Many agree New York's commercial waste industry needs to change. Fewer can agree on why, how, or whether it's happening fast enough.
Stakeholders will bring an array of opinions when the city's zone advisory board has its latest full meeting today. Among the 40 or so attendees, some see franchising as a beacon of light for industry reform, a looming shadow over their businesses, or too sensitive of a subject to discuss publicly. While full implementation is still years away, with growing dissent from new sources, the effects of this broader reform conversation are already being felt in the industry.
The fact that such a disparate group is now engaged in semi-regular discussions about the future of the largest commercial waste market in the U.S. is one of multiple signs that the playing field has shifted. The months since the advisory board last met on Oct. 19 have had many others.
October: Recycling rules
New commercial recycling rules took full effect in Aug. 2017 and led to hundreds of generator violations from the Department of Sanitation (DSNY) by mid-October. According to records reviewed by Waste Dive, the Business Integrity Commission (BIC) began issuing violations to haulers in late October.
A rotating team of four investigators either staked out businesses or followed trucks in order to build a pattern of willful commingling. Violations ranged from $10,000 to $40,000, but were often settled for much lower because companies decided it was cheaper than a legal fight. As of publication, BIC has issued recycling violations in 26 different cases and the agency said more work remains.
"Commingling threatens the goal of achieving zero waste. Generators must separate properly, and trade waste haulers must not commingle source-separated recyclables. Both sides need to do their part," wrote Director of Policy Salvador Arrona via email.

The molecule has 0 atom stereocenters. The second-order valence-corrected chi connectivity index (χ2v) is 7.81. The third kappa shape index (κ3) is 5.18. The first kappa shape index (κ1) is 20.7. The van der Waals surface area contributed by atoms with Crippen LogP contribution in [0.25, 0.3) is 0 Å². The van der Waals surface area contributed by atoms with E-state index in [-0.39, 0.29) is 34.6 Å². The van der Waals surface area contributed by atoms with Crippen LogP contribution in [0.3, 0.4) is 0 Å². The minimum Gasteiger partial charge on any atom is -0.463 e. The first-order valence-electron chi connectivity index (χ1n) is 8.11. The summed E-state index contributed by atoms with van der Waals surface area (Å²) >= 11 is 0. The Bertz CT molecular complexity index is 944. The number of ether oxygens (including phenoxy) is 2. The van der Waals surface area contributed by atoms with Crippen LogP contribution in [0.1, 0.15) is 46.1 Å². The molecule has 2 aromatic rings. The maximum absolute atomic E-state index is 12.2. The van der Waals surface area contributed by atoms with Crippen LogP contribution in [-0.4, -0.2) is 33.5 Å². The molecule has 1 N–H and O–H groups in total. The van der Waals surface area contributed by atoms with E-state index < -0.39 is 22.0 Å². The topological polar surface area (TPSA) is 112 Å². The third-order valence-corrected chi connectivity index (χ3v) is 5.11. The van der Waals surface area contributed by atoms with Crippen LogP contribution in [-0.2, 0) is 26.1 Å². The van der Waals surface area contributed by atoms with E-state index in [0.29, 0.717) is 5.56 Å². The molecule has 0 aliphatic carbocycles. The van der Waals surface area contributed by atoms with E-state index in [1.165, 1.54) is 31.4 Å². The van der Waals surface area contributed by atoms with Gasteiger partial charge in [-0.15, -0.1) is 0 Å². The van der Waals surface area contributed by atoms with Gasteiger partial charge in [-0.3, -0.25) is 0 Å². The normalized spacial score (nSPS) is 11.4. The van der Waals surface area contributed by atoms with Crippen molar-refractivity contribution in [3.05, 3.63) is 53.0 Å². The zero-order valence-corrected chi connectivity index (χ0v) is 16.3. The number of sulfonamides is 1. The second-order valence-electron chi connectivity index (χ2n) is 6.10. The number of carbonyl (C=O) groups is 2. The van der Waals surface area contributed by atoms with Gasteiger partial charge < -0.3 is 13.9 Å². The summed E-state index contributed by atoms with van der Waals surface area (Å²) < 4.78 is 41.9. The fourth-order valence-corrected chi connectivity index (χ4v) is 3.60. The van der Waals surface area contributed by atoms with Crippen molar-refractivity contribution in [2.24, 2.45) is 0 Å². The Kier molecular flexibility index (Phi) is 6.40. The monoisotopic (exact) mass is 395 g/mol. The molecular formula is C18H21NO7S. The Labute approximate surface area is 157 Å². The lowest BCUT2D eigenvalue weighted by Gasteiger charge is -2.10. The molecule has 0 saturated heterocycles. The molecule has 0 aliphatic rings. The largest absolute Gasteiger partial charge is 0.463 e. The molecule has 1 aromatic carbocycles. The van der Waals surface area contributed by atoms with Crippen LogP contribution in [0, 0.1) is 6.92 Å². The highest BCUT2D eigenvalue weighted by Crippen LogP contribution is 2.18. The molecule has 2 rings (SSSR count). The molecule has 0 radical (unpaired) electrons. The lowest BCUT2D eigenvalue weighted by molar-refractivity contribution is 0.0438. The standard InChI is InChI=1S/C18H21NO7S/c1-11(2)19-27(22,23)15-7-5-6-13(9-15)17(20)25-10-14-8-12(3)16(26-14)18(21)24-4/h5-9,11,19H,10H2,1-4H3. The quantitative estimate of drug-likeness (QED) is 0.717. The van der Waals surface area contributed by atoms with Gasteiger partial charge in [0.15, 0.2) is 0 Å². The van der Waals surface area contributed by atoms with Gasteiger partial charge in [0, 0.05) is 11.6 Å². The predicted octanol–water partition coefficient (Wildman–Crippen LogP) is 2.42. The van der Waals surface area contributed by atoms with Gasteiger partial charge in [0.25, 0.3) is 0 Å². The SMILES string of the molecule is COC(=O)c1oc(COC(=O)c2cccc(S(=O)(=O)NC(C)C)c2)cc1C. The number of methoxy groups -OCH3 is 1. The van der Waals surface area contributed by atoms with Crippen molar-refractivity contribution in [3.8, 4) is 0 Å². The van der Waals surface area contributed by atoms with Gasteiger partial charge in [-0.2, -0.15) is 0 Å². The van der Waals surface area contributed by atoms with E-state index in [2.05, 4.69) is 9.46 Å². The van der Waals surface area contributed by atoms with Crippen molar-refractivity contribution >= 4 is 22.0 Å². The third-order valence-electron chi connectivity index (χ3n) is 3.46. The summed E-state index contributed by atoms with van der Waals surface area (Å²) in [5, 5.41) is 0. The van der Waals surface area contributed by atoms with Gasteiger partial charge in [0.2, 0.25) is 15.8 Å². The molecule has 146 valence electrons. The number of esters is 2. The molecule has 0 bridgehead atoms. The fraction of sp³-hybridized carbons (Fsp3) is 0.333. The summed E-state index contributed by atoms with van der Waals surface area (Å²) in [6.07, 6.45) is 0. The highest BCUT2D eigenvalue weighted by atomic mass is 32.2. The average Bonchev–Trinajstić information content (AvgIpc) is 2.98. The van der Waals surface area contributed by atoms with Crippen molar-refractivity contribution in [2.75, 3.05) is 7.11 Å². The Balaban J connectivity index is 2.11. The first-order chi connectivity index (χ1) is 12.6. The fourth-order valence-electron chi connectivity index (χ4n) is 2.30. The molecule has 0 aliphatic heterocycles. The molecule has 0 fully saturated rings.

While it's too early to draw meaningful conclusions, many of the initial violations were for mixing small amounts of cardboard with putrescible waste and some companies have been adjusting accordingly.
Action Environmental put additional trucks on the road for cardboard, in addition to staffing up and slowing down at its recycling facility to meet new global market standards.
"It's costing us more money to get that same bale. The processing fees are up," said CEO Ron Bergamini.
Mr. T Carting, which received a cardboard violation, said it might do the same or consider dropping low-volume customers. But newly-appointed CEO Tom Toscano said the bigger problem was glass.
"There is no viable market for the glass produced in New York City," he said. "I am all for trying to find it, but until it exists, stop putting us through this charade on recycling."
DSNY Commissioner Kathryn Garcia recognized the challenge of glass but said it's not "something that is impossible to find outlets for." When asked if the city planned to issue any waivers to the commercial industry she said, "No... They need to work harder."
November: Safety semantics
Among the litany of statistics shared by the Department of Transportation (DOT), two stood out. DSNY trucks hadn't caused a fatality since 2014. Private waste trucks (including some not registered with BIC) caused seven in 2017.
This sparked outrage from various council members, including Committee Chair Antonio Reynoso, who called the industry's safety efforts a "dog and pony show." Yet comments from BIC Commissioner Dan Brownell may have had the most lasting effect.